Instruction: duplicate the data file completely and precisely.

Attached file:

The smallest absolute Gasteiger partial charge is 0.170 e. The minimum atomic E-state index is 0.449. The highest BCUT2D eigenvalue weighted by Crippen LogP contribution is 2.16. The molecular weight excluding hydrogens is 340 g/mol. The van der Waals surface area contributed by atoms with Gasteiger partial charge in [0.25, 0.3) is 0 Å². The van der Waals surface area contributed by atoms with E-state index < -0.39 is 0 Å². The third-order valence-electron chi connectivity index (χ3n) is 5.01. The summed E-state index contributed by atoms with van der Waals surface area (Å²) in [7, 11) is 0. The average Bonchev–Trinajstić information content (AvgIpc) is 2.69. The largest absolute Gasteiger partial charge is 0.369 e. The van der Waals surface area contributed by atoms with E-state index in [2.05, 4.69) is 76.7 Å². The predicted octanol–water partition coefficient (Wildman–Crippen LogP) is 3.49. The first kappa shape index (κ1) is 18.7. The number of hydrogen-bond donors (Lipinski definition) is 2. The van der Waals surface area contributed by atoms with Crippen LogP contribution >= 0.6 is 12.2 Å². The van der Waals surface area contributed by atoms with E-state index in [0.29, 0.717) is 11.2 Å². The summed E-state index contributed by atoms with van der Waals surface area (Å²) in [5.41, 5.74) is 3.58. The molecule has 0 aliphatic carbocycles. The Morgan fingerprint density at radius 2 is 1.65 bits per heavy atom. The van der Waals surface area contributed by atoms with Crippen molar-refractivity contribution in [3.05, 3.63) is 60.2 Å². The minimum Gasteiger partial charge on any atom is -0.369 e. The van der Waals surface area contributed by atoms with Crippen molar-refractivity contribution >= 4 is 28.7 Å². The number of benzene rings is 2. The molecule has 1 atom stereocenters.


The smallest absolute Gasteiger partial charge is 0.170 e. The minimum atomic E-state index is 0.449. The highest BCUT2D eigenvalue weighted by Crippen LogP contribution is 2.16. The molecular weight excluding hydrogens is 340 g/mol. The van der Waals surface area contributed by atoms with Gasteiger partial charge in [0.25, 0.3) is 0 Å². The van der Waals surface area contributed by atoms with E-state index < -0.39 is 0 Å². The third-order valence-electron chi connectivity index (χ3n) is 5.01. The summed E-state index contributed by atoms with van der Waals surface area (Å²) in [7, 11) is 0. The average Bonchev–Trinajstić information content (AvgIpc) is 2.69. The largest absolute Gasteiger partial charge is 0.369 e. The van der Waals surface area contributed by atoms with E-state index in [2.05, 4.69) is 76.7 Å². The predicted octanol–water partition coefficient (Wildman–Crippen LogP) is 3.49. The first kappa shape index (κ1) is 18.7. The number of hydrogen-bond donors (Lipinski definition) is 2. The van der Waals surface area contributed by atoms with Crippen LogP contribution >= 0.6 is 12.2 Å². The van der Waals surface area contributed by atoms with E-state index in [0.29, 0.717) is 11.2 Å². The summed E-state index contributed by atoms with van der Waals surface area (Å²) in [5.41, 5.74) is 3.58. The molecule has 0 aliphatic carbocycles. The Morgan fingerprint density at radius 2 is 1.65 bits per heavy atom. The van der Waals surface area contributed by atoms with Crippen molar-refractivity contribution in [3.05, 3.63) is 60.2 Å². The minimum Gasteiger partial charge on any atom is -0.369 e. The van der Waals surface area contributed by atoms with Crippen molar-refractivity contribution >= 4 is 28.7 Å². The number of benzene rings is 2. The molecule has 1 atom stereocenters.